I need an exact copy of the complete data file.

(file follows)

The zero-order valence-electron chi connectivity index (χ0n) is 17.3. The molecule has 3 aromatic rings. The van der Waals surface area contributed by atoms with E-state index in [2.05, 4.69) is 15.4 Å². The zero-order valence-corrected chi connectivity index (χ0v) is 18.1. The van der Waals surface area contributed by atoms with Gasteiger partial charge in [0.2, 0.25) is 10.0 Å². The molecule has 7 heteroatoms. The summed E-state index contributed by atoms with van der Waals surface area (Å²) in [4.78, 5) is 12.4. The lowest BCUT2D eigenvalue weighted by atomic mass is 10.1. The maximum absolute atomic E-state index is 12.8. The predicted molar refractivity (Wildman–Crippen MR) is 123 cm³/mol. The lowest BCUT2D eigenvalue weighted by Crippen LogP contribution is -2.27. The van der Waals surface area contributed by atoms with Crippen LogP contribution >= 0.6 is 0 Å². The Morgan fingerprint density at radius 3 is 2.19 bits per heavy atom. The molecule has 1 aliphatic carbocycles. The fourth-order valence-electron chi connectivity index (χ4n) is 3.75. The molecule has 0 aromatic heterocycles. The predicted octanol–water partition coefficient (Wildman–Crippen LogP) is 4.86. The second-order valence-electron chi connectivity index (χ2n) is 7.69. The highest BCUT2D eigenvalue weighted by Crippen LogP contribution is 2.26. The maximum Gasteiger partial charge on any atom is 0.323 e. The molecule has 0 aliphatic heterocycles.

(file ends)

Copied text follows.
The zero-order valence-electron chi connectivity index (χ0n) is 17.3. The molecule has 3 aromatic rings. The van der Waals surface area contributed by atoms with E-state index in [2.05, 4.69) is 15.4 Å². The zero-order valence-corrected chi connectivity index (χ0v) is 18.1. The van der Waals surface area contributed by atoms with Gasteiger partial charge in [0.2, 0.25) is 10.0 Å². The molecule has 7 heteroatoms. The summed E-state index contributed by atoms with van der Waals surface area (Å²) in [4.78, 5) is 12.4. The lowest BCUT2D eigenvalue weighted by atomic mass is 10.1. The maximum absolute atomic E-state index is 12.8. The predicted molar refractivity (Wildman–Crippen MR) is 123 cm³/mol. The lowest BCUT2D eigenvalue weighted by Crippen LogP contribution is -2.27. The van der Waals surface area contributed by atoms with Crippen LogP contribution >= 0.6 is 0 Å². The Morgan fingerprint density at radius 3 is 2.19 bits per heavy atom. The molecule has 1 aliphatic carbocycles. The fourth-order valence-electron chi connectivity index (χ4n) is 3.75. The molecule has 0 aromatic heterocycles. The predicted octanol–water partition coefficient (Wildman–Crippen LogP) is 4.86. The second-order valence-electron chi connectivity index (χ2n) is 7.69. The highest BCUT2D eigenvalue weighted by Crippen LogP contribution is 2.26. The maximum Gasteiger partial charge on any atom is 0.323 e. The molecule has 0 aliphatic heterocycles.